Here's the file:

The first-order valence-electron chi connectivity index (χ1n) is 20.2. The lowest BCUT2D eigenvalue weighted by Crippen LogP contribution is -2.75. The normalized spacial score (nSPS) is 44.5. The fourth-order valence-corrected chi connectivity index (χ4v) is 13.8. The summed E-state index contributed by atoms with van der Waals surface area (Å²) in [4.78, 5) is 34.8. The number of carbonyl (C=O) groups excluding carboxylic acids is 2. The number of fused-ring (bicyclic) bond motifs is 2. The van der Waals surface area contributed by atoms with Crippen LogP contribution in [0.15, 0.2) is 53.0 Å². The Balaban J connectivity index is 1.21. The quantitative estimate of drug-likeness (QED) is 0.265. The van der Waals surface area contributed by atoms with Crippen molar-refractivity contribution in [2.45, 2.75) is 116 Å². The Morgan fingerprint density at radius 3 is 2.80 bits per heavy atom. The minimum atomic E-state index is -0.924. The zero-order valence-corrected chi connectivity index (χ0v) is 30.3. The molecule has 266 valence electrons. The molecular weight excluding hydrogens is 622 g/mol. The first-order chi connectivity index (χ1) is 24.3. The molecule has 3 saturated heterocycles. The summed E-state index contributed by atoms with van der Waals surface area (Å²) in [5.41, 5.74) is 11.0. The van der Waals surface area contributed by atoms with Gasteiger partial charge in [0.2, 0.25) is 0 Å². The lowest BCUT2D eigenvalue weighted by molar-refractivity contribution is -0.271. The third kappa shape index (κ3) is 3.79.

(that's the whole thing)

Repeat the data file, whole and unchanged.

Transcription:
The first-order valence-electron chi connectivity index (χ1n) is 20.2. The lowest BCUT2D eigenvalue weighted by Crippen LogP contribution is -2.75. The normalized spacial score (nSPS) is 44.5. The fourth-order valence-corrected chi connectivity index (χ4v) is 13.8. The summed E-state index contributed by atoms with van der Waals surface area (Å²) in [4.78, 5) is 34.8. The number of carbonyl (C=O) groups excluding carboxylic acids is 2. The number of fused-ring (bicyclic) bond motifs is 2. The van der Waals surface area contributed by atoms with Crippen LogP contribution in [0.15, 0.2) is 53.0 Å². The Balaban J connectivity index is 1.21. The quantitative estimate of drug-likeness (QED) is 0.265. The van der Waals surface area contributed by atoms with Crippen molar-refractivity contribution in [2.45, 2.75) is 116 Å². The Morgan fingerprint density at radius 3 is 2.80 bits per heavy atom. The minimum atomic E-state index is -0.924. The zero-order valence-corrected chi connectivity index (χ0v) is 30.3. The molecule has 266 valence electrons. The molecular weight excluding hydrogens is 622 g/mol. The first-order chi connectivity index (χ1) is 24.3. The molecule has 3 saturated heterocycles. The summed E-state index contributed by atoms with van der Waals surface area (Å²) in [5.41, 5.74) is 11.0. The van der Waals surface area contributed by atoms with Gasteiger partial charge in [0.2, 0.25) is 0 Å². The lowest BCUT2D eigenvalue weighted by molar-refractivity contribution is -0.271. The third kappa shape index (κ3) is 3.79.